Anyone over 14 years of age will be able to use the scooters without a helmet. The law will come into force in June. (Bloomberg)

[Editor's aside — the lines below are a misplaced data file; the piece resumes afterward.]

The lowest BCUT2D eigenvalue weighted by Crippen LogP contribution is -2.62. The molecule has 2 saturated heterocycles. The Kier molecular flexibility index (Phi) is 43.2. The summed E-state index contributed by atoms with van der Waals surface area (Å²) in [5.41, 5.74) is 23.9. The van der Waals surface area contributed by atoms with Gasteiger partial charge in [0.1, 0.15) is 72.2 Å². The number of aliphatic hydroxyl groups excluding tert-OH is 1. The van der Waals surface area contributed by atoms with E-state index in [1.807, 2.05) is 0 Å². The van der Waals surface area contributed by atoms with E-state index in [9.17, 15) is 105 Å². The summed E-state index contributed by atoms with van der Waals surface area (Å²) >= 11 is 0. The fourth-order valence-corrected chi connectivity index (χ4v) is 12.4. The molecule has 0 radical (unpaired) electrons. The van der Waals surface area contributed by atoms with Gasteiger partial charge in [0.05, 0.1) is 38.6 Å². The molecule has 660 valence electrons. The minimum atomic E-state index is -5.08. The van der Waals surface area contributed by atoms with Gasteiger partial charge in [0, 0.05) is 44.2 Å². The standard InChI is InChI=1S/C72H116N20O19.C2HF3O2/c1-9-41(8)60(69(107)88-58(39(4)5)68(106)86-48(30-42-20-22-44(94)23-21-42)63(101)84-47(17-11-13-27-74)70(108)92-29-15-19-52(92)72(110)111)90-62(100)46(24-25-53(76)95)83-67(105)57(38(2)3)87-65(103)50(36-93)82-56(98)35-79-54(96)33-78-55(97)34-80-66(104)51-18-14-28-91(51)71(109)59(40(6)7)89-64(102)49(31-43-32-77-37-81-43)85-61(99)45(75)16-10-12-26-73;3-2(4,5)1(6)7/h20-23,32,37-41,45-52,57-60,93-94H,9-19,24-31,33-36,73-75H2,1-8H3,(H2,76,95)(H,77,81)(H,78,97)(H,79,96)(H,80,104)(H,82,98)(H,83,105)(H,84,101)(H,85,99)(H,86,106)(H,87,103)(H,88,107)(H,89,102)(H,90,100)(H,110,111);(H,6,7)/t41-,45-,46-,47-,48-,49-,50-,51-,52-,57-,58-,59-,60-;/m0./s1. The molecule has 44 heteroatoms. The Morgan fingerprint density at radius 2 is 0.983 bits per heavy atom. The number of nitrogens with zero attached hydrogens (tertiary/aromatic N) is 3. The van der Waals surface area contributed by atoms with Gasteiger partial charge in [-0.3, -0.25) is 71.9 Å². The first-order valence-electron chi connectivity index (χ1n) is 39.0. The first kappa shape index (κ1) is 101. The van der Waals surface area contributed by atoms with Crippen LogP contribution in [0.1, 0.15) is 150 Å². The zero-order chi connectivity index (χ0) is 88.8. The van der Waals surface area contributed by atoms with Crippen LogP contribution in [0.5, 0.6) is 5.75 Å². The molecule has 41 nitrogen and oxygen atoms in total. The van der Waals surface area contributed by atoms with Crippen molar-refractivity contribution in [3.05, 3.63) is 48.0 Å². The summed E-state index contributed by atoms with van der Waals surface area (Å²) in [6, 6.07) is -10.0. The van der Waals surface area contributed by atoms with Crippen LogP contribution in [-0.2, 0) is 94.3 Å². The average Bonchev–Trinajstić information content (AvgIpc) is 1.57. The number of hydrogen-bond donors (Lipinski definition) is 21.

Talking point: Germany put scooter companies through the ringer on regulation. The German cycling association successfully pushed for a ban on scooter use on sidewalks—which was granted—and called for a low speed limit, for which the maximum was set at 20 kilometres per hour. Swedish mobility startup Voi had to build a special scooter to be able to enter the market. Now that Europe’s largest market is open, the real question is who will dominate it: U.S. companies Bird and Lime with their growing global ambitions, or the increasing number of European startups edging to get in on the market. The European players have raised a combined US$150 million in investment, less than either Bird or Lime individually. But that may not matter, because the big two are distracted. Lime is focused on eating into Bird’s market share in the U.S. and looking to expand in Asia. Bird said it’s “looking forward” to expanding to Germany, but it’s in the midst of a global retrenchment.